Places to submit

What do Contest Judges Look for?

Recently I was one of three judges for a writing contest. We didn’t agree during the first round of reading on the winners. It took re-reading and much discussion to select the three winners. So that got me to thinking. What do contest judges look for when choosing winning entries? My fellow judges and I came up with: Make sure to follow the guidelines. They aren’t arbitrary. The guidelines are specific for a reason. Make sure to follow the criteria of what genre the contest is. Don’t submit memoir if the contest is fiction. Even though the judges may not be able to tell for sure if something is fiction or memoir . . . if it feels like memoir, it probably is. And that won’t work in a fiction contest. The winning entries that stood out excelled in creative writing and well-crafted stories. The writing and stories were compelling,…

Places to submit

New England Review

The March/April 2016 issue of Writer’s Digest Magazine is bursting with excellent information for writers. For example: Details about submitting to New England Review. New England Review: “Offers readers poems, stories and essays that are formally inventive and traditional.” There is a $2 fee for poetry submissions and $3 fee for prose. About NER: “By publishing new fiction, poetry, and nonfiction that is both challenging and inviting, New England Review encourages artistic exchange and thought-provoking innovation, providing publishing opportunities for writers at all stages in their careers. ” Payment: Payment for work published in the journal is $20 per page (with thanks to a grant from the NEA), $100 for cover art, plus two copies of the issue in which the work appears and a one-year subscription. For online publication in NER Digital, payment is $50 and a one-year subscription to the print magazine.

Quotes

“I’ve only regretted stuff I’ve left in . . . ” —Jojo Moyes

Jojo Moyes discusses her writing process with Jessica Strawser in the January 2016 issue of the Writer’s Digest magazine. “Frequently I will write chapters that I end up having to ditch. And they might be beautifully crafted, they might contain things I’m really proud of, but you have to be ruthless. There comes a point when you know in your gut something just isn’t working, or isn’t as good as it should be. What I’ve found over the years is that I’ve never regretted anything I’ve ditched—I’ve only regretted stuff I’ve left in.” The January 2016 issue of Writer’s Digest magazine is loaded with fantastic information for writers. Buy it now, because if you wait. . . you know how it goes. . . you’ll forget, or it will be off the newsstands. Or. . . aha! Lightbulb moment. . . Subscribe! I have been a subscriber for years and…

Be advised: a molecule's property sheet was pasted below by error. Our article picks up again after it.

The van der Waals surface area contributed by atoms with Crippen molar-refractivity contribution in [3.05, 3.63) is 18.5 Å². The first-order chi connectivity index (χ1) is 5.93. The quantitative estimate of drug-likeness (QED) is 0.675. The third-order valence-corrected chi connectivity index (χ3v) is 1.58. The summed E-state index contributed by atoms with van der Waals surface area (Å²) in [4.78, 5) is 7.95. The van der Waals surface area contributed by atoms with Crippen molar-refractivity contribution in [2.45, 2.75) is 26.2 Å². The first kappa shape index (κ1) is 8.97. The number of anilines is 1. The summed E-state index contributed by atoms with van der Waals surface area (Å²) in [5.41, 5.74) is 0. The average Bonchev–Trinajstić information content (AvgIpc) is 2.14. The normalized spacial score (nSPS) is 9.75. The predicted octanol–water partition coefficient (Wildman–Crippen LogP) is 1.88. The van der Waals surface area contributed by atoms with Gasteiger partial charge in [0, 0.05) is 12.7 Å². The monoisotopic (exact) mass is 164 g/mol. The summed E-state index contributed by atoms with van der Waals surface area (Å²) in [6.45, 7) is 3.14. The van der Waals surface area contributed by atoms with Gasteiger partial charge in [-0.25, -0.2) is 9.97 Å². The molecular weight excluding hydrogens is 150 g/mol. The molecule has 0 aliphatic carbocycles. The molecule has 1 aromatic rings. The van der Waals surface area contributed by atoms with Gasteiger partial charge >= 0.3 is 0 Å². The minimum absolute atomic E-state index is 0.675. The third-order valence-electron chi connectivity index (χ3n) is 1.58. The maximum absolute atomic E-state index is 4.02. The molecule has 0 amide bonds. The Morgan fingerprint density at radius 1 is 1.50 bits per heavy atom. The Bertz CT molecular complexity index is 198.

Just Write

Personal Essay is Memoir in Short Form

If you have written your memoir, or are in the process, and it’s not shaping into what you envisioned, you could transform it into a personal essay. It might be easier, at some point, to concentrate on writing a personal essay, rather than a book-length manuscript. There are many posts on The Write Spot Blog about how to write personal essays. (Please scroll down for the how-to posts). You may be writing vignettes to satisfy your desire to write family stories. You can publish these with the help of many do-it-yourself publishing companies. If you want your personal essays to be published for public consumption, there are many opportunities for submission: Big Brick Review, Chicken Soup for The Soul, The Christian Science Monitor,  Fourth Genre: Explorations in Nonfiction and so many more places. Check the back pages of Writer’s Digest magazine. You can submit your writing to be included in…

Just Write

How to turn memoir into fiction

What if you have written your memoir, or are in the process, and it just isn’t working? What to do? You might decide to publish your work as fiction based on fact, rather than memoir. Adair Lara’s article might be helpful: “10 Ways to Tell if Your Story Should be a Memoir or a Novel” in the January 23, 2012 issue of Writer’s Digest magazine. You can use prompts on The Write Spot Blog for inspiration, especially, “Make a list of pivotal events, Prompt #40” and “How to write fiction based on fact,” Prompt #41.” If you don’t want to write about what happened exactly as it happened, you can use the emotions you felt during the event. Tap into those emotions to write strong scenes. Sometimes it’s helpful to see examples of ideas you want to pursue. The following novels are based on fact. Half-Broke Horses, by Jeannette Walls,…

Places to submit

What do these writers have in common?

Bella Andre, David Corbett and Jordan Rosenfeld have all been Writers Forum of Petaluma presenters. Scroll down for details. The September 2014 issue of Writer’s Digest magazine is filled with practical, helpful and inspirational articles. Bella Andre is on the cover. Her story, “Romancing Big Publishers With E-book Success” might encourage you to go the indie route for publishing or try traditional. She also talks about why she uses a pen name. Do you wonder about “pacing and tension?” Jessica Page Morrell has written an article that explains it in easy-to-understand format. Donald Maass writes about “Building Microtension Into Every Scene” and makes it seem like an easy thing to do.   Writer’s Digest Contest #60 is one you can enter. “Write a short story of 750 words or fewer based on the prompt: A man opens his mailbox to find an envelope containing a set of instructions.” “You can…